U.S. Rep. Kathy Castor (FL14) announced today that the bipartisan “SUPPORT for Patients and Communities Act” that is aimed at combatting the opioid epidemic will provide new resources and tools for Florida families and community providers. The bill is on its way to the President’s desk after passing the U.S. House Friday and the Senate yesterday.
“Families have been struggling with opioid addiction for over a decade and the public health crisis demands action. In Tampa, I have met neighbors with substance use disorders and learned from their families, doctors, public health experts, prosecutors, law enforcement and substance use experts to understand how we can counter the crisis. They all have told me that more resources are necessary,” said U.S. Rep. Castor. “The bipartisan package is an important step in responding to the opioid crisis, but we cannot stop there. A sustained, long-term and substantial investment in community treatment will be necessary to truly provide the resources to families and communities to battle the opioid epidemic.
“There are aspects of the bipartisan package that can bring hope to families, help those currently dealing with addiction and provide resources to communities,” U.S. Rep. Castor continued.
“One commonsense provision in the package that I authored requires drug wholesalers that ship opioids to drug stores and clinics to take greater responsibility for reporting suspicious quantities to the Drug Enforcement Agency. DEA and drug manufacturers and distributors are required to work together to understand the number of manufacturers and distributors serving each pharmacy and practitioner, as well as the total quantity and type of opioids being delivered to each to better track and prevent the diversion of prescription opioids into illegal sales,” U.S. Rep. Castor stated. “The new law is necessary following a years-long investigation by my House Energy and Commerce Oversight and Investigations Subcommittee that uncovered shoddy reporting by drug wholesalers, such as Cardinal Health Inc. AmerisourceBergen, McKesson and Miami-Luken, Inc. who shipped massive amounts of opioids across the country and have tried to escape legal liability for doing so. This investigation came at the same time that the CEO of Cardinal Health Inc. received $11 million in compensation in 2017, the CEO of AmerisourceBergen received $9.9 million in total compensation in 2017 and the CEO of McKesson received $131 million, including $692 million in the ten years leading up to 2017 – when the distribution of pills was at an all-time high. The outrageous conduct by these companies and our committee hearing was featured on 60 Minutes on Sunday.”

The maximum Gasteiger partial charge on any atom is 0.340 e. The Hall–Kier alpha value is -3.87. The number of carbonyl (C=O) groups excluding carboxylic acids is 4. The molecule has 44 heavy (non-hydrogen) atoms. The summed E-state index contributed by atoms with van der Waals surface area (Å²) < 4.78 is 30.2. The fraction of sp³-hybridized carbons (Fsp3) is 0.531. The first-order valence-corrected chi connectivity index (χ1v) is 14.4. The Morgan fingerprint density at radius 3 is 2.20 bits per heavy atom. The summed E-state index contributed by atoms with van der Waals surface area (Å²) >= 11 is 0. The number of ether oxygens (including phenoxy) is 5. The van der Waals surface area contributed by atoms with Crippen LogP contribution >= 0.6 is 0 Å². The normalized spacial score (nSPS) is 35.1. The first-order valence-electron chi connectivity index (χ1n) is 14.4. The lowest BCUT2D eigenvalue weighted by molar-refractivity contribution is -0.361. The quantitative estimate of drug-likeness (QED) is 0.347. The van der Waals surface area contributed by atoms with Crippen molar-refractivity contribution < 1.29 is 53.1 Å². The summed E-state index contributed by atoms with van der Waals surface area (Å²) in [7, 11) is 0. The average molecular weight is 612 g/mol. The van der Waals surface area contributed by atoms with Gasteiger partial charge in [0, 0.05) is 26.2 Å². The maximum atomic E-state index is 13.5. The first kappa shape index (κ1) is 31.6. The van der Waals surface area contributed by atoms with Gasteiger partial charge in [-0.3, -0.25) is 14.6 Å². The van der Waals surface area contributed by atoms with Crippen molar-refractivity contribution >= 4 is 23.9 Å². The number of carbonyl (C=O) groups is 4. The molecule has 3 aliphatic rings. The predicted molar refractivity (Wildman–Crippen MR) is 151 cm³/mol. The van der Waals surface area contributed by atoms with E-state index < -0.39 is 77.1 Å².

The Opioids Package also includes several provisions to continue and expand federal grants to confront the epidemic, including state-wide grants to expand substance use disorder treatment and recovery services, state-wide grants to increase drug-disposal initiatives, grants for outreach and education to reduce the amount of opioids prescribed, grants to train first-responders on safety measures around fentanyl, cafentanil and other dangerous licit and illicit drugs and more federal grant opportunities. For example, Tampa Family Health Centers was awarded funds to help its clinics expand access to integrated substance use disorder and mental health services by the Health Resources and Services Administration (HRSA). The state of Florida also received resources from the Substance Abuse and Mental Health Services Administration (SAMHSA) and the Centers for Disease Control and Prevention (CDC).
“The bipartisan package must be seen as a first step,” U.S. Rep. Castor continued. “To truly turn the tide of the deadliest drug overdose epidemic in our history, we will need a sustained, long-term and substantial investment. We need to help the 90 percent of Americans with substance use disorders who are not getting treatment today and we need to expand funding for evidence-based treatment and wrap-around services that move people toward recovery.”
According to the Centers for Disease Control and Prevention (CDC), in 2016 there were more than 63,600 overdose deaths in the United States, including 42,249 that involved an opioid (66.4%). That's an average of 115 opioid overdose deaths each day. The number of opioid-related deaths in Florida, according to the CDC, ballooned from 2,634 in 2014 to 4,728 in 2016. Since 2000, the rate of deaths from drug overdoses in the state has increased 137 percent, including a 200 percent increase in the rate of overdose deaths involving opioids.
U.S. Rep. Castor serves as the Vice Ranking Member of the House Energy and Commerce Committee, which oversees healthcare policy, has conducted investigations into the role of drug manufacturers and distributors in the opioid crisis and continues to press the majority in Congress for a large scale plan to take on the opioid crisis.
“This epidemic must be taken head on and, while we are heading in the right direction, I call on my colleagues to continue tackling this crisis in an even larger, comprehensive way,” U.S. Rep. Castor said.
Read about Democratic priorities in the bipartisan SUPPORT for Patients and Communities Act here.